Monday, August 28, 2017
The Monarch Trail is an 11-acre protected butterfly habitat that circles around the Echelon Apartments on the Innovation Campus of the Milwaukee County Grounds in Wauwatosa. It is currently awash in a magnificent spread of brown-eyed Susans.
The Friends of the Monarch Trail held their annual migration season kickoff celebration yesterday. Despite periods of light rain a good crowd enjoyed displays about monarch and other butterflies, the remarkable story of the 3000 mile migration, and the significance of the County Grounds as a roosting site. For the first time the event was held in the courtyard of the Echelon Apartment complex, in front of the recently renovated Eschweiler-designed historic Administration building. In a sign of the growing popularity of the event the Milwaukee County Parks Department provided a traveling beer tent and Cousins dispatched a food truck.
Ceole Cairde, the Irish ensemble, were on hand to provide musical accompaniment, as usual. A new feature this year was the McDonald family troupe of fife, drum and Irish dancers (above).
As if on cue, in the midst of all the merriment wild monarch butterflies quietly began to flutter into the courtyard and roost on the tree closest to the action (below). This bit of serendipity caused a sensation. Barb Agnew, the director of the Friends of the Monarch Trail considers it the precursor to what is likely to be an excellent season for butterfly watching. For updates on trail activities go to the Friends of the Monarch Trail website.
To see more photos of the Milwaukee County Grounds and Monarch Trail go to my Flickr album.
Sunday, August 27, 2017
How does Milwaukee compare to the top-ranked Twin Cities?
The sun rose above the tree line as I drove down the deserted park road and along a large, perfectly calm lake matted around its edges with floating vegetation. It was lovely and peaceful, with a familiar solitude that reminded me of our own Milwaukee River Greenway, a similar natural refuge surrounded by an invisible city. Then I heard a low, guttural rumbling, which grew suddenly into an earsplitting roar as a jet appeared over the tree line opposite the dawn as if rising to meet the sun.
This was not unexpected. I had arrived in Saint Paul the day before the City Parks Alliance biannual national conference was to begin there. I immediately opened a map on my phone to look for a likely green spot and latched onto Fort Snelling State Park. Nestled below the flight path of Minneapolis—Saint Paul International Airport, it clearly lay in the river bottom at the confluence of the region’s two major waterways, the Mississippi and Minnesota Rivers.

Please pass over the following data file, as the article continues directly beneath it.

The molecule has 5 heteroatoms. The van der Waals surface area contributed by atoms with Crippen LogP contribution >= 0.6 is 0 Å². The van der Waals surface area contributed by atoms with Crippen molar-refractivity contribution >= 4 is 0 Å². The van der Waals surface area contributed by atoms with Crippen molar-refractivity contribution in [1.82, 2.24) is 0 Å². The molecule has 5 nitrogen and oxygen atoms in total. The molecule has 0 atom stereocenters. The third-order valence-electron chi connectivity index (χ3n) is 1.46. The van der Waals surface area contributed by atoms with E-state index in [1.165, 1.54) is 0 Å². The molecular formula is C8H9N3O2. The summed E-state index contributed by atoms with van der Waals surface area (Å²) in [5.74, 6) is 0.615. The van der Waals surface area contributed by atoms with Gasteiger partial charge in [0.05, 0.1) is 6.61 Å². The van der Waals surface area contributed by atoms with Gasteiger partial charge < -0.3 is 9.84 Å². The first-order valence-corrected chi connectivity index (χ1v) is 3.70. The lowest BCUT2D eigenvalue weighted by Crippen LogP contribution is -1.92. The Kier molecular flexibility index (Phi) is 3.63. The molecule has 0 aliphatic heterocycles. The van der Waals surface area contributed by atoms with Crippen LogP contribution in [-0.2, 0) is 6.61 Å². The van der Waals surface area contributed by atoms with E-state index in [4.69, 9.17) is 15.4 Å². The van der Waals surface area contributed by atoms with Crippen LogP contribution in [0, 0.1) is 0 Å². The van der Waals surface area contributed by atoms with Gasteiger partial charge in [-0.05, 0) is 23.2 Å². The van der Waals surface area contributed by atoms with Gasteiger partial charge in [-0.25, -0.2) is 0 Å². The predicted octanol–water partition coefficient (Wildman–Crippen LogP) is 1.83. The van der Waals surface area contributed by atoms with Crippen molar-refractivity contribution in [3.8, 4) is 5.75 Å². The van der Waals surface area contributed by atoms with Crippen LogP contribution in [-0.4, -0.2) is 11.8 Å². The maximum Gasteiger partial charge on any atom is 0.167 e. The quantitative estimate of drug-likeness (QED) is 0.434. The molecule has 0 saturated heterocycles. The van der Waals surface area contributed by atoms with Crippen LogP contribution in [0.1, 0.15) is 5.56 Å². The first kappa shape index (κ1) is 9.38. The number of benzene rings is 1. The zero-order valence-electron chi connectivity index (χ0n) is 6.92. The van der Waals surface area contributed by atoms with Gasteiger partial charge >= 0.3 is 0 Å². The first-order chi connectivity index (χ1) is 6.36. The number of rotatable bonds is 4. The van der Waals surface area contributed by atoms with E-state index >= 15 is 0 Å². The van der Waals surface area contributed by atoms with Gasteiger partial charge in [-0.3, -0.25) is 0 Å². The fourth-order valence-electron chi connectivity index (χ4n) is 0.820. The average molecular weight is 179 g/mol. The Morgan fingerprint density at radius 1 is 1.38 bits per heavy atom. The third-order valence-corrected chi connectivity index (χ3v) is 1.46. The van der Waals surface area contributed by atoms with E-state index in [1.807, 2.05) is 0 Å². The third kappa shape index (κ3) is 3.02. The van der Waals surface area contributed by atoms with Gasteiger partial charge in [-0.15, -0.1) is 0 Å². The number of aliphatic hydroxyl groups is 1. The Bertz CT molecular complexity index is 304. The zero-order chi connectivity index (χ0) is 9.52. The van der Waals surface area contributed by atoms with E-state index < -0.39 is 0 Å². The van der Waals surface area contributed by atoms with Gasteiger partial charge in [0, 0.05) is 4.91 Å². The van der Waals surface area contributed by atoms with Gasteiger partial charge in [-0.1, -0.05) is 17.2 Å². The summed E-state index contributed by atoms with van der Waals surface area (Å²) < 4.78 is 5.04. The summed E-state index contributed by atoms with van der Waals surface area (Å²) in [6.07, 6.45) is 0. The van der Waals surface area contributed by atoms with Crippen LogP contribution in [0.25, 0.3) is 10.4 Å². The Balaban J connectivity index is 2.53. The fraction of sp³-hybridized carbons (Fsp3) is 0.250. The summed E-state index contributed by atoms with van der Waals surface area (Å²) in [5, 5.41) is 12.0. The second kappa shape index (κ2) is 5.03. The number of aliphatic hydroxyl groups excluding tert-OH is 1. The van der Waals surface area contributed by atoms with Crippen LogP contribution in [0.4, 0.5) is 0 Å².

Looking for remote sections of the park, I drove to a dead end in the shadow of the freeway bridge I’d driven over to get there. Along the way I saw exactly one fisherman. From the boat ramp at the end of the road another was setting off down the river. I stepped into the woods. How often, I thought, have I had this experience in Milwaukee parks? Being essentially alone in the most densely populated part of a state. Footprints in the sandy riverbank, however, proved to be an omen for an imminent surprise.
Long story short, within an hour I found myself on a wide, hard-packed earth trail around Pike Island being passed on both sides by joggers and dog-walkers. Although the island, accessible by a single footbridge, appeared to be the most remote part of the park, it was proving to be far more popular than I had imagined. By nine o’clock the now numerous fishermen were joined by a diverse army of people out enjoying the paths and beaches that circled the island. Welcome to Saint Paul, I thought. What a fitting introduction to a conference about city parks.
This essay was published by Milwaukee Magazine. Click here to continue reading.
A once-bustling lake resort has returned to nature along the undammed Milwaukee River Greenway
An inviting but unmarked gravel path leads you downward toward the river. Descending into the forest canopy, dense foliage closes in around you. With each step the light grows dimmer, the sultry air cooler. At the end of the gravel a muddy trail parallels the riverbank. It vanishes in both directions into the dark forest. Standing here now, you would never guess that this once was the site of a popular resort that drew thousands of people on a warm summer weekend like this one.
Even the name might surprise you, if you were to consider a name at all. There are no signs identifying Pleasant Valley Park. There isn’t even much of a valley; just an overgrown ravine crossed by a mysterious and apparently purposeless pedestrian causeway. (It's an aqueduct, but I like the notion that you can't tell when you see it.) What there is—in abundance—is a wide variety of plant life of all shapes and sizes. On a hot day after a storm, it is more like a steamy and vaguely forbidding jungle than one of Milwaukee’s premier attractions.
That’s what it was for about 80 years beginning in the late 1840s. On the shore of the lake impounded by the North Avenue dam, the resort included a pier, bandshell, restaurant, rentable cottages, extensive landscaping and a grand beer garden. Torn down a century ago, no sign of it remains save a concrete curb along parts of the gravel path. Referring to the resort, a Milwaukee Journal article dated June 8, 1928 quoted a real estate broker as saying, “Few of the younger generation in the city realize that there is a spot in the heart of the city that has such beauty.”
This story was published at Milwaukee Magazine. Click here to continue reading.